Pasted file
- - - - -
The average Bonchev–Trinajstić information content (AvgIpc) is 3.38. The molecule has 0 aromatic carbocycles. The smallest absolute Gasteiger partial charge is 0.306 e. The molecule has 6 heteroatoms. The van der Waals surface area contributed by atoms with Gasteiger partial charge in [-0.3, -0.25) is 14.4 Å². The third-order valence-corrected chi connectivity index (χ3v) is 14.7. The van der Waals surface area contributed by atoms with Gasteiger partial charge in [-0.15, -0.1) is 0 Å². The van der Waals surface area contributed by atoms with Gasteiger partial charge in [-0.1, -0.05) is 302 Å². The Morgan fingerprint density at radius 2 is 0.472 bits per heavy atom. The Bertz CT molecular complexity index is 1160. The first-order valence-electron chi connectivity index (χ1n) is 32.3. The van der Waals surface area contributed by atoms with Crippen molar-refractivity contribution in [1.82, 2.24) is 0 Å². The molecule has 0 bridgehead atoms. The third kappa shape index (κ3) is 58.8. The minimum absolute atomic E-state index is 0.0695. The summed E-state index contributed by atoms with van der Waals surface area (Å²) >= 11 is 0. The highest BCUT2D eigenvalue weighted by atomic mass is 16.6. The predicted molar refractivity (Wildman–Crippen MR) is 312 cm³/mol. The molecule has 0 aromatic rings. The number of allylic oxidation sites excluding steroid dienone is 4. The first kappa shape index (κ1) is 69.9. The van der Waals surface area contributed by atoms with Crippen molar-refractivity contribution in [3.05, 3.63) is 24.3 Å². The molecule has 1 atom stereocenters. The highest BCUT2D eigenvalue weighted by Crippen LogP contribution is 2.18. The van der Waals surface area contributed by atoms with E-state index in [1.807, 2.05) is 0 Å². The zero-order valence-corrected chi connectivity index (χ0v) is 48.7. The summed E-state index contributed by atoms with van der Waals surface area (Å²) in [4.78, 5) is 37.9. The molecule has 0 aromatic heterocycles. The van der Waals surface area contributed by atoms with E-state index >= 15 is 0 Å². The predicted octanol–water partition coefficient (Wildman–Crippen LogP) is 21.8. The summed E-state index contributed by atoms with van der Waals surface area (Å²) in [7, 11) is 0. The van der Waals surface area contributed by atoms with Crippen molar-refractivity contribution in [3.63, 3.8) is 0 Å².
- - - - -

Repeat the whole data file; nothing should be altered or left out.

The average Bonchev–Trinajstić information content (AvgIpc) is 3.38. The molecule has 0 aromatic carbocycles. The smallest absolute Gasteiger partial charge is 0.306 e. The molecule has 6 heteroatoms. The van der Waals surface area contributed by atoms with Gasteiger partial charge in [-0.3, -0.25) is 14.4 Å². The third-order valence-corrected chi connectivity index (χ3v) is 14.7. The van der Waals surface area contributed by atoms with Gasteiger partial charge in [-0.15, -0.1) is 0 Å². The van der Waals surface area contributed by atoms with Gasteiger partial charge in [-0.1, -0.05) is 302 Å². The Morgan fingerprint density at radius 2 is 0.472 bits per heavy atom. The Bertz CT molecular complexity index is 1160. The first-order valence-electron chi connectivity index (χ1n) is 32.3. The van der Waals surface area contributed by atoms with Crippen molar-refractivity contribution in [1.82, 2.24) is 0 Å². The molecule has 0 bridgehead atoms. The third kappa shape index (κ3) is 58.8. The minimum absolute atomic E-state index is 0.0695. The summed E-state index contributed by atoms with van der Waals surface area (Å²) >= 11 is 0. The highest BCUT2D eigenvalue weighted by atomic mass is 16.6. The predicted molar refractivity (Wildman–Crippen MR) is 312 cm³/mol. The molecule has 0 aromatic rings. The number of allylic oxidation sites excluding steroid dienone is 4. The first kappa shape index (κ1) is 69.9. The van der Waals surface area contributed by atoms with Crippen molar-refractivity contribution in [3.05, 3.63) is 24.3 Å². The molecule has 1 atom stereocenters. The highest BCUT2D eigenvalue weighted by Crippen LogP contribution is 2.18. The van der Waals surface area contributed by atoms with E-state index in [1.807, 2.05) is 0 Å². The zero-order valence-corrected chi connectivity index (χ0v) is 48.7. The summed E-state index contributed by atoms with van der Waals surface area (Å²) in [4.78, 5) is 37.9. The molecule has 0 aromatic heterocycles. The van der Waals surface area contributed by atoms with E-state index >= 15 is 0 Å². The predicted octanol–water partition coefficient (Wildman–Crippen LogP) is 21.8. The summed E-state index contributed by atoms with van der Waals surface area (Å²) in [7, 11) is 0. The van der Waals surface area contributed by atoms with Crippen molar-refractivity contribution in [3.63, 3.8) is 0 Å².